Domain Controller DNS in an Active Directory Environment

Proper domain controller DNS setup is vital for Active Directory to work properly. Best practice dictates that each domain controller should be setup with a different DNS server as it’s preferred DNS server, and and the loopback address (127.0.0.1) as it’s alternate DNS server. If you have more than 2 DNS servers in your domain or forest, you should setup a pattern whereby they all have different primary DNS partners, so that each server is used as someone else’s primary.

If you have just 2 DC’s

DC1: 192.168.1.2
DC2: 192.168.1.3

Then

DC 1 Static DNS should be: Preferred: 192.168.1.3 Alternate: 127.0.0.1
DC 2 Static DNS should be: Preferred: 192.168.1.2. Alternate: 127.0.0.1

If you have 3 or more DC’s

DC1: 192.168.1.2
DC2: 192.168.1.3
DC3: 192.168.1.4

Then

DC 1 Static DNS should be: Preferred: 192.168.1.3 Alternate: 127.0.0.1
DC 2 Static DNS should be: Preferred: 192.168.1.4. Alternate: 127.0.0.1
DC 3 Static DNS should be: Preferred: 192.168.1.2. Alternate: 127.0.0.1

If you have more than one site, rely on AD Sites and Services to ensure replication occurs between the sites. If possible, do not point one site’s DC’s DNS to the other site’s DNS. Each site should have two DC’s, each having the other DC’s IP as the preferred DNS all within the same site.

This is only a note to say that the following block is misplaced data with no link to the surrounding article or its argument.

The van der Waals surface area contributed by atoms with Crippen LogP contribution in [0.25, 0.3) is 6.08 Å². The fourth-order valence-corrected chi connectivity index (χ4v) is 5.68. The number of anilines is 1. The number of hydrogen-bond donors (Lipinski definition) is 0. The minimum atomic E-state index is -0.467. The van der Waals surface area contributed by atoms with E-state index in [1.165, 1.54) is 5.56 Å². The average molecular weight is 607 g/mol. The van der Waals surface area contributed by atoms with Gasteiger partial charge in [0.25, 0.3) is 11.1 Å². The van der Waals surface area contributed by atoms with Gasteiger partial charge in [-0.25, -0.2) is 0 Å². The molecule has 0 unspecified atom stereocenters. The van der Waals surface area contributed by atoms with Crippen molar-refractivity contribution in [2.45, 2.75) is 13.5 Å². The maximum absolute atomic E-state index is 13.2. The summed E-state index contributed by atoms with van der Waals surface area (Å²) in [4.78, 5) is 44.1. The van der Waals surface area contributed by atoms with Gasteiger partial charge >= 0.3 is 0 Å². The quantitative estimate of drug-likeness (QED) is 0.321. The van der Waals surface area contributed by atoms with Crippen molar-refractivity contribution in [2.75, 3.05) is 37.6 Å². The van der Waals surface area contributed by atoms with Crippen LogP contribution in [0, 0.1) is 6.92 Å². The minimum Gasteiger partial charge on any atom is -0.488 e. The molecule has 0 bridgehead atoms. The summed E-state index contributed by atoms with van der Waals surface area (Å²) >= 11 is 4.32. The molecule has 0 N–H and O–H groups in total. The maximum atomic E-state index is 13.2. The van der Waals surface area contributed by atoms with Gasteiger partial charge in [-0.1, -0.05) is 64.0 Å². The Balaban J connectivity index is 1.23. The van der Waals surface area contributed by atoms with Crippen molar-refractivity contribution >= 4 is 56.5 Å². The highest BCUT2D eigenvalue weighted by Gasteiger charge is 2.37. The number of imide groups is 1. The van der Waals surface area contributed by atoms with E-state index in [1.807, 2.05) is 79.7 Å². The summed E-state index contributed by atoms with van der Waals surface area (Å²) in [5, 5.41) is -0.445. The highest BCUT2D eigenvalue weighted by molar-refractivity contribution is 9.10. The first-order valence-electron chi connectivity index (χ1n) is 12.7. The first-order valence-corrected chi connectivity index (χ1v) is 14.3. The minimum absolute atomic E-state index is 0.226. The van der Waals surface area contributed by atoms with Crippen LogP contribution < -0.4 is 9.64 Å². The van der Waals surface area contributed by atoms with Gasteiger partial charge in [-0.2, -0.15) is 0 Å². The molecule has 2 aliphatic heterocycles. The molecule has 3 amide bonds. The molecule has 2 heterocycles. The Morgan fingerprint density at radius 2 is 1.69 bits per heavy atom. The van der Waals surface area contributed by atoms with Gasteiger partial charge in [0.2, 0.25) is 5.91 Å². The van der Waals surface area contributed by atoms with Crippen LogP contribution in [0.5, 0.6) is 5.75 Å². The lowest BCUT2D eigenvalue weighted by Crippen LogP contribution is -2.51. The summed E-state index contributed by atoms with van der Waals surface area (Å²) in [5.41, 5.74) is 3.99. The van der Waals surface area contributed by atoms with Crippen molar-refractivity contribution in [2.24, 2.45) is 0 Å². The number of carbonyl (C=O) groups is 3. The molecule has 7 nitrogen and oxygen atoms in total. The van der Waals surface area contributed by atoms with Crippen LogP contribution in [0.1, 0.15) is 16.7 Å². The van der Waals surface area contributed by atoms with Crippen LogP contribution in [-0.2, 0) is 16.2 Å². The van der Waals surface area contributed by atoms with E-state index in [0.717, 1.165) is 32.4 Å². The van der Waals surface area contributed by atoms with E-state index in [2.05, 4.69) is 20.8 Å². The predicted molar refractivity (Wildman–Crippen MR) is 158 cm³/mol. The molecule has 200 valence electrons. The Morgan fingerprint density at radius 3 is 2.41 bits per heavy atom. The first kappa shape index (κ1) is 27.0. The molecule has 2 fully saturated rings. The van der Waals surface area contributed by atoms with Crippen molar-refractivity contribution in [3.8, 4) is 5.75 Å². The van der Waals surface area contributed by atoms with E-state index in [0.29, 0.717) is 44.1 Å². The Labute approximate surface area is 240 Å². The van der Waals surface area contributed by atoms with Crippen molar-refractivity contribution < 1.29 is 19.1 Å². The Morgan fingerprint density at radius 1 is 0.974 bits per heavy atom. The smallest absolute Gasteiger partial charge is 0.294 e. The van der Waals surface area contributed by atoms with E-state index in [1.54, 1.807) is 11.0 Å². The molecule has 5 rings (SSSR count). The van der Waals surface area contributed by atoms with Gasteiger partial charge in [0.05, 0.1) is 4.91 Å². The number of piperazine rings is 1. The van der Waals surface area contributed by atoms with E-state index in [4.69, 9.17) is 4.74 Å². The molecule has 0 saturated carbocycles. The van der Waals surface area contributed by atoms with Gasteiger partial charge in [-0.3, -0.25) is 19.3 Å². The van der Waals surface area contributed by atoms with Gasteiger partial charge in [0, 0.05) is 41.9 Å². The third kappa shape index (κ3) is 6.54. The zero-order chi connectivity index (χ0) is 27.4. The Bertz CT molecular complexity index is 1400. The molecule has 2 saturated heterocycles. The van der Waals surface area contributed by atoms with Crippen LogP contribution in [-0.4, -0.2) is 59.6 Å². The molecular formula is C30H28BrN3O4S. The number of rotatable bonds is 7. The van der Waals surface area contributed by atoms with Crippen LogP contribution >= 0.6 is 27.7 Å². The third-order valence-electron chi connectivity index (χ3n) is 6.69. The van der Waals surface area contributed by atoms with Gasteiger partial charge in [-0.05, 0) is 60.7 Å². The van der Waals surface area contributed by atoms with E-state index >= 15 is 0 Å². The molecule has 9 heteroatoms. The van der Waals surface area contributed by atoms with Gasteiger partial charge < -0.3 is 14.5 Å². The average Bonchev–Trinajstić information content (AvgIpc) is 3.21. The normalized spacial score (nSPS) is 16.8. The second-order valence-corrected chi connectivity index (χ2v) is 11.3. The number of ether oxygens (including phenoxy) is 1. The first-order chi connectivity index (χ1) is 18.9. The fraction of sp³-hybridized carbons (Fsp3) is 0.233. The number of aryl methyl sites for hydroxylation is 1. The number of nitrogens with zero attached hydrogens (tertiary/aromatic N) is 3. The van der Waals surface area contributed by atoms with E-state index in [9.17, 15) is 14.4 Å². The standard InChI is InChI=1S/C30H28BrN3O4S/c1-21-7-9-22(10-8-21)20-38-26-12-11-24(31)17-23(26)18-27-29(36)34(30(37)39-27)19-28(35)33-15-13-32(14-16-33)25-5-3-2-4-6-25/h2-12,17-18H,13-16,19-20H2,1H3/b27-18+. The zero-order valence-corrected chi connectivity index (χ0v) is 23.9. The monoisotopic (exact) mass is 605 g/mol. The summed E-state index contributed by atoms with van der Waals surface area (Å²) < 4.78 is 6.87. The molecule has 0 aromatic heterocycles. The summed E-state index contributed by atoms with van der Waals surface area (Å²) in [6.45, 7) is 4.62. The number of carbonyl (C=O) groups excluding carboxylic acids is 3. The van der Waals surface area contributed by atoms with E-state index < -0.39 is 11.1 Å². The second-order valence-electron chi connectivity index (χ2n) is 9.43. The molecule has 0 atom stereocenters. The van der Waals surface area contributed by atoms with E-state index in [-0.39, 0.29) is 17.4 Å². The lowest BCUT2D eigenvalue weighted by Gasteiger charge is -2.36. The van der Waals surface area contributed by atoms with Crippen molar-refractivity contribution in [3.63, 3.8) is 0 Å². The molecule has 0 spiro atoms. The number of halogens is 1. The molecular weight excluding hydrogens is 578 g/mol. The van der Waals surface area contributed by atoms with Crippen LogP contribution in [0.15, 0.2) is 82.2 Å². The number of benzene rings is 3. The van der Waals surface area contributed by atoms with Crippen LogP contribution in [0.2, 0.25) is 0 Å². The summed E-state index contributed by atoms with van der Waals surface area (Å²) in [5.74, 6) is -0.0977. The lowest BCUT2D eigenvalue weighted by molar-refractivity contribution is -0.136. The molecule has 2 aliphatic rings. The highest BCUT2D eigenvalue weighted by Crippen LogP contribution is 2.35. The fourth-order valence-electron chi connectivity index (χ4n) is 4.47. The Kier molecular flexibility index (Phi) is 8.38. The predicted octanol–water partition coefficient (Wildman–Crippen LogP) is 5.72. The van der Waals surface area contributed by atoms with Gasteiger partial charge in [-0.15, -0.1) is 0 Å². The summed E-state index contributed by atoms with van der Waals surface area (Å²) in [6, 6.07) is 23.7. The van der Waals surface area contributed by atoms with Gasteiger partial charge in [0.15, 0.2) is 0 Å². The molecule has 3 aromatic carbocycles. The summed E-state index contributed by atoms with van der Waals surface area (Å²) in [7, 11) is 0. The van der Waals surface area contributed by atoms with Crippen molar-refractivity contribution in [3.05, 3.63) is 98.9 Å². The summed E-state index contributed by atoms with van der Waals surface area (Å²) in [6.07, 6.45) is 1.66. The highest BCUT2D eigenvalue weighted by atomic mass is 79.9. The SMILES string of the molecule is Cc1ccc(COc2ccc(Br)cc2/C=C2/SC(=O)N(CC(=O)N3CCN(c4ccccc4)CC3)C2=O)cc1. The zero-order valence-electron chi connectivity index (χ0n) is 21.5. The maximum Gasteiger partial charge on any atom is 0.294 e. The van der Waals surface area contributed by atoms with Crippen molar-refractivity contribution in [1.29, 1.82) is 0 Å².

This is done to ensure that each DC can find its replication partners. Also, a server will reboot faster if an already up and running DC is providing DNS.

Why should you use 127.0.0.1 vs. the IP of the server?

127.0.0.1 is not just a different IP address to the machine IP address, it’s a whole different interface as well. 127.0.0.1 should not be seen on the local network. It’s a special internal IP address for the loopback adapter. The IP of the server on the other hand is assigned to the network adapter.

Either/or will work, however best practice is to use the local loopback 127.0.0.1 as the IP will never change. Another reason is that using the local loopback does not initiate the network adapter drivers as it is a different interface adapter card

Think of it as a different interface. A different network card.

https://docs.microsoft.com/en-us/previous-versions/windows/it-pro/windows-server-2008-R2-and-2008/ff807362(v=ws.10)

http://serverfault.com/questions/394804/what-should-the-order-of-dns-servers-be-for-an-ad-domain-controller-and-why

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